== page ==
Abstract W P326: Evaluating Low Rates of Oral Anticoagulant Prescribing for Secondary Stroke Prevention in Ontario
Background: Evidence for benefit of oral anticoagulation (OAC) therapy for stroke prevention in atrial fibrillation (AF) is well established, however, many observational studies have shown underuse and high rates of discontinuation of OAC in primary and secondary stroke prevention. The purpose of this study was to identify: 1) factors associated with low rates of OAC prescribing after stroke or TIA, and 2) factors associated with lack of adherence to warfarin within one year of stroke/TIA.
Methods: Data from the Ontario Stroke Registry were used to identify a cohort of patients with AF and ischemic stroke or TIA admitted to 11 stroke centers in Ontario, Canada between 2003 and 2011. Patient demographic and clinical characteristics were compared in those prescribed and not prescribed OAC at hospital discharge and within one year of stroke/TIA. Warfarin adherence was determined using prescription claims data from the Ontario Drug Benefits database for patients over the age of 65. Multiple logistic regression was used to determine independent predictors of OAC prescribing at discharge and low warfarin adherence one year after stroke/TIA.
Results: Of the 5781 patients identified, 4235 (73%) were prescribed OAC at hospital discharge. Overall, older patients were less likely to receive OAC at discharge (OR for each additional year 0.98, 95% CI 0.98 to 0.99), as were those with TIA compared to ischemic stroke (OR 0.70, 95% CI 0.60 to 0.82), prior gastrointestinal bleed (OR 0.47, 95% CI 0.36 to 0.62), renal disease (OR: 0.68, 95% CI 0.47 to 0.97), dementia (OR: 0.73, 95% CI 0.60 to 0.90), and those admitted from a longterm care facility (OR: 0.53, 95% CI 0.40 to 0.70). Patients with greater stroke severity (Canadian Neurological Score 4-8 compared to CNS >8) were more likely to receive OAC (OR 1.3, 95% CI 1.1 to 1.5). In contrast, at one year, patients with greater stroke severity (CNS <4 compared to CNS >8) were less likely to be adherent to warfarin therapy (OR 0.25, 95% CI 0.10 to 0.62).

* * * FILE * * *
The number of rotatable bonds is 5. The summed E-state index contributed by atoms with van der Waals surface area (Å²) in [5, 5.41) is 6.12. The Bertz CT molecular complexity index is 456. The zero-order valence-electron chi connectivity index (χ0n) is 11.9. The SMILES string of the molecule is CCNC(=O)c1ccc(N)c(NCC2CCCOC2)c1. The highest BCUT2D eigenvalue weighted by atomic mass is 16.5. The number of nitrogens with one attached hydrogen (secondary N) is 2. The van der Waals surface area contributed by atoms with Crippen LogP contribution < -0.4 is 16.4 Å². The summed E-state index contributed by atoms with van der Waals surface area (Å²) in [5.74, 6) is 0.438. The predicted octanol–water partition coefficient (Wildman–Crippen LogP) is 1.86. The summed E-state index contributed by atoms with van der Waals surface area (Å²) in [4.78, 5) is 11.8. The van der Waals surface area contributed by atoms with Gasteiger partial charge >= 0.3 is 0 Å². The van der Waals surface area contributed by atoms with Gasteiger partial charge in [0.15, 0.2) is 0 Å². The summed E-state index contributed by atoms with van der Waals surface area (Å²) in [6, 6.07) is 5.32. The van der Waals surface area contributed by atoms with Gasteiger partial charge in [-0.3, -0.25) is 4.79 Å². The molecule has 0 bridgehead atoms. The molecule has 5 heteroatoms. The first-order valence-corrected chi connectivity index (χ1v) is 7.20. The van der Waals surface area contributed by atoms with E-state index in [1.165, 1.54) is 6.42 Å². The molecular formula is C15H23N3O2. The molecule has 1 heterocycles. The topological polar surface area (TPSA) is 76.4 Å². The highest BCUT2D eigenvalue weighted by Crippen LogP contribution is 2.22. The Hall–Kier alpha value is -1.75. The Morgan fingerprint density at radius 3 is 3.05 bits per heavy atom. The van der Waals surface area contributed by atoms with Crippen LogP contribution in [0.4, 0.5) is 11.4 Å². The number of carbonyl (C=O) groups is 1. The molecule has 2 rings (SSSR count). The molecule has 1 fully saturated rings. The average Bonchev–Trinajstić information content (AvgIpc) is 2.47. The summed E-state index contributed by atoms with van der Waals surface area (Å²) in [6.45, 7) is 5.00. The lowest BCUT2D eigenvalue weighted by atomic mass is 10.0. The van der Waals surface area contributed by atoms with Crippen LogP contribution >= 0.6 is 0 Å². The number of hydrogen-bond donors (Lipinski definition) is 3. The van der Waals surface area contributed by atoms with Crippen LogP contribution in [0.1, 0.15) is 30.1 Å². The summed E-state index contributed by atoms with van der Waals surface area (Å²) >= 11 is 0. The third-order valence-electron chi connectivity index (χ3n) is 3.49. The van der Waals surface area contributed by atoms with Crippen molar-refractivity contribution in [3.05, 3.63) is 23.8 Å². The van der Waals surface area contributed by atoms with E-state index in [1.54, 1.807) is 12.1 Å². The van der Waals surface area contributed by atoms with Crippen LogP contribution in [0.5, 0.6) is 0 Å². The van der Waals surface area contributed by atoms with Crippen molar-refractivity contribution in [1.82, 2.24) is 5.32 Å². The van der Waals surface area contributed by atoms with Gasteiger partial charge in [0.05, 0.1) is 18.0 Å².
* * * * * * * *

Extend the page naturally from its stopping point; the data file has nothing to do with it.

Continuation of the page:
Conclusions: Age, dementia, and longterm care residence are predictors of OAC underuse in secondary stroke prevention and represent key areas to be targeted for quality improvement initiatives.
Author Disclosures: R. Shah: None. S. Li: None. M. Stamplecoski: None. M.K. Kapral: None.
- © 2014 by American Heart Association, Inc.